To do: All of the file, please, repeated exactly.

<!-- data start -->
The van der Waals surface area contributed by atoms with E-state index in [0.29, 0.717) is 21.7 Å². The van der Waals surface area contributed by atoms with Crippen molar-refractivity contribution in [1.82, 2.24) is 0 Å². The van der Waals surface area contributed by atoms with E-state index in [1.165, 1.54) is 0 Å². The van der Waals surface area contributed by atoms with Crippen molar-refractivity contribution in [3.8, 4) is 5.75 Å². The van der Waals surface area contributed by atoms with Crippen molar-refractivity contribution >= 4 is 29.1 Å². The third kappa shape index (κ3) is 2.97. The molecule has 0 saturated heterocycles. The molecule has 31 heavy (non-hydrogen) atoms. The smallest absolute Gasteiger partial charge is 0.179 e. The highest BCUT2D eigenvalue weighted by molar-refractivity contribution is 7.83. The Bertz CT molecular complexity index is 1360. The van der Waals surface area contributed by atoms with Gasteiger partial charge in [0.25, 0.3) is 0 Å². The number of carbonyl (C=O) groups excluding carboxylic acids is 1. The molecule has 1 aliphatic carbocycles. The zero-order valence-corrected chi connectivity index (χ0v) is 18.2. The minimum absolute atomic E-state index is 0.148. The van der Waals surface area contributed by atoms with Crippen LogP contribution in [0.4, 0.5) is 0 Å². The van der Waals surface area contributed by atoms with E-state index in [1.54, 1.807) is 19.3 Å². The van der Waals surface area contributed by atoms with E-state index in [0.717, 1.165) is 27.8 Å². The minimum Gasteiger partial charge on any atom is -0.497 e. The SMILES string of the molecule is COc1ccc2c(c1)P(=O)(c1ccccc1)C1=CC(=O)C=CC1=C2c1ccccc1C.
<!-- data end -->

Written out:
The van der Waals surface area contributed by atoms with E-state index in [0.29, 0.717) is 21.7 Å². The van der Waals surface area contributed by atoms with Crippen molar-refractivity contribution in [1.82, 2.24) is 0 Å². The van der Waals surface area contributed by atoms with E-state index in [1.165, 1.54) is 0 Å². The van der Waals surface area contributed by atoms with Crippen molar-refractivity contribution in [3.8, 4) is 5.75 Å². The van der Waals surface area contributed by atoms with Crippen molar-refractivity contribution >= 4 is 29.1 Å². The third kappa shape index (κ3) is 2.97. The molecule has 0 saturated heterocycles. The molecule has 31 heavy (non-hydrogen) atoms. The smallest absolute Gasteiger partial charge is 0.179 e. The highest BCUT2D eigenvalue weighted by molar-refractivity contribution is 7.83. The Bertz CT molecular complexity index is 1360. The van der Waals surface area contributed by atoms with Gasteiger partial charge in [0.25, 0.3) is 0 Å². The number of carbonyl (C=O) groups excluding carboxylic acids is 1. The molecule has 1 aliphatic carbocycles. The zero-order valence-corrected chi connectivity index (χ0v) is 18.2. The minimum absolute atomic E-state index is 0.148. The van der Waals surface area contributed by atoms with Crippen LogP contribution in [0.4, 0.5) is 0 Å². The van der Waals surface area contributed by atoms with E-state index in [1.54, 1.807) is 19.3 Å². The van der Waals surface area contributed by atoms with E-state index in [0.717, 1.165) is 27.8 Å². The minimum Gasteiger partial charge on any atom is -0.497 e. The SMILES string of the molecule is COc1ccc2c(c1)P(=O)(c1ccccc1)C1=CC(=O)C=CC1=C2c1ccccc1C.